|Publication number||US6421700 B1|
|Application number||US 09/091,366|
|Publication date||Jul 16, 2002|
|Filing date||Dec 23, 1996|
|Priority date||Dec 22, 1995|
|Also published as||EP0868701A2, WO1997023837A2, WO1997023837A3|
|Publication number||09091366, 091366, PCT/1996/3229, PCT/GB/1996/003229, PCT/GB/1996/03229, PCT/GB/96/003229, PCT/GB/96/03229, PCT/GB1996/003229, PCT/GB1996/03229, PCT/GB1996003229, PCT/GB199603229, PCT/GB96/003229, PCT/GB96/03229, PCT/GB96003229, PCT/GB9603229, US 6421700 B1, US 6421700B1, US-B1-6421700, US6421700 B1, US6421700B1|
|Inventors||James Holmes, Allan McLean, Alex Zbyslaw, Paul Dourish|
|Original Assignee||Xerox Corporation|
|Export Citation||BiBTeX, EndNote, RefMan|
|Patent Citations (3), Non-Patent Citations (1), Referenced by (37), Classifications (6), Legal Events (7)|
|External Links: USPTO, USPTO Assignment, Espacenet|
This invention relates to data processing, and more particularly to a systems and methods supporting processes involving activities such as generation, alteration, distribution, authentication and validation of documents. More particularly, the invention concerns such systems and methods providing representing and reasoning with independent user and system states for activities within a process, using typed dependencies to describe relationships between activities, and/or providing resolution of conflicts between what a user wants to do and a predetermined model of the activities.
It is not uncommon in the workplace for a process to be performed requiring input from or authorisation by a number of users. For example, it may be necessary for a report to be prepared by authors A, B and C, where B cannot make his contribution before A has completed his, and C cannot make his contribution before B has completed his. Furthermore, it may be necessary for persons to sign or otherwise give authenticity to the report, such that E cannot sign until D has given his authorisation. A multitude of combinations of requirements and constraints of this type are possible.
Existing systems for supporting the co-ordination of work, such as workflow systems, embody a model of how the work should be carried out, i.e. a predetermined model defining, inter alia, the order in which activities constituting a process are to be carried out, and, where appropriate, by whom. This is powerful in that it provides relatively systematic coverage of what may be a very complex set of work activities, but it has the serious problem in that the description of what should be done in the ideal case may not correspond to the most appropriate way of carrying out real instances of the work, which are driven more by the local contingencies around each particular case rather than idealised abstractions. This is especially true if the kind of work to be supported is knowledge intensive rather than highly routine.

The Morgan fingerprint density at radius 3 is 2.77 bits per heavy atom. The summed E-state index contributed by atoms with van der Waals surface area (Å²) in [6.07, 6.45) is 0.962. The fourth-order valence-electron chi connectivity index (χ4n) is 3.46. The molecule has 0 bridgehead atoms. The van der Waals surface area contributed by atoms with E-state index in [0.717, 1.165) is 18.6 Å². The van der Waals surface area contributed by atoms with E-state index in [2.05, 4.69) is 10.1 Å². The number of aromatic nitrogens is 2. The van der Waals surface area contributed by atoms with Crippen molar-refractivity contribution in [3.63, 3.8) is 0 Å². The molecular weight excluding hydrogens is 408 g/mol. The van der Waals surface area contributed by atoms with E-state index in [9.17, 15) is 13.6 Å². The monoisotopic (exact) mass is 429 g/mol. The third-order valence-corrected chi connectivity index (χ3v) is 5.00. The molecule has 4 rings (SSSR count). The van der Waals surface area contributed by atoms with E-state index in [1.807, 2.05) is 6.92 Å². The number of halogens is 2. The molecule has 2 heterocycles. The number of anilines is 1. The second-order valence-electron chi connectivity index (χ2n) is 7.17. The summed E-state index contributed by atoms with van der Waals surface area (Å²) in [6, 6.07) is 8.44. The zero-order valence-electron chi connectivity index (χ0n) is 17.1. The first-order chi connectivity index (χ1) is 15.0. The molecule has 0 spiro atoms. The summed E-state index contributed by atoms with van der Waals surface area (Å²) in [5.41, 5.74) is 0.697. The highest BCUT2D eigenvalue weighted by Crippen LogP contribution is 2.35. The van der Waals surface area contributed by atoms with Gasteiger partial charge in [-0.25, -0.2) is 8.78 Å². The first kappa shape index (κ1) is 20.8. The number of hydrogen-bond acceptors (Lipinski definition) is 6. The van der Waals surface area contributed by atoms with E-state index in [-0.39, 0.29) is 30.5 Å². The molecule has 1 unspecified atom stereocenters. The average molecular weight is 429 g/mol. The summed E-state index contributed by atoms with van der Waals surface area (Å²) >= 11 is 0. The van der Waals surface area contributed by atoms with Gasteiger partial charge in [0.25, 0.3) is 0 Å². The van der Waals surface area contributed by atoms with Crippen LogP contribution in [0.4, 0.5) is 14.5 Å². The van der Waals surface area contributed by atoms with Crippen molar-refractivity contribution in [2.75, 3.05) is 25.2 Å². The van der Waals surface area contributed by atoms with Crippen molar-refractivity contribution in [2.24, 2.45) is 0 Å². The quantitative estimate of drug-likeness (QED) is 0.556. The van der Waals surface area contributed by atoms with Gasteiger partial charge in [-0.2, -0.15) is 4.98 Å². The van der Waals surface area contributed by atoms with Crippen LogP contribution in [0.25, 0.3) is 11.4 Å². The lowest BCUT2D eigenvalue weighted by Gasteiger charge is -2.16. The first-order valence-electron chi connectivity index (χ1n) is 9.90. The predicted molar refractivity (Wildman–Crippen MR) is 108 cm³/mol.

Current process support systems, such as workflow systems, represent .work in terms of ordered sequences of activities. Although different systems use slightly different naming conventions, these activities can typically be in one of three states:
(a) Inactive, which means that the conditions for carrying out the activity have not yet been met.
(b) Active, which means that the activity is available to be worked on.
(c) Completed, which means that the activity has been carried out. This will be referred to as the “traditional” approach. Reasoning over these states is typically used to co-ordinate and control the process. When the activity is completed, the next activities (or activity) move from the Inactive state to the Active state, and when these are completed the next ones become Active, and so on until the entire process has been completed. This works fairly well for some highly repetitive and routine activities, but it is becoming more and more common to try to use process support technologies for work which has more knowledge intensive components and which requires more flexible interpretation of the activities and their interrelationships. In such cases, the above described model employed in the traditional approach is excessively rigid in the way it interprets the flow of work and in what it allows the user to do.
There is therefore a need for a system which addresses the above problem and provides increased flexibility.
The present invention provides a method carried out in a data processing system involving at least one activity, the activity being performed by at least one user, comprising: for the or each activity, assigning a user state from one of a plurality of user states, and assigning a system state from one of a plurality of system states, the system state and the user state being independent.
The method may include the step of changing the system state of the activity in response to a change in the user state, and vice versa.
The method may relate to at least a first and a second activity, each activity being performed by at least one user, the method comprising: for each activity, assigning a user state from one of a plurality of user states, and assigning a system state from one of a plurality of system states, the system state and the user state being independent, and changing the user state and/or system state of the second activity when the user state and/or system state of the first activity satisfy a predetermined condition.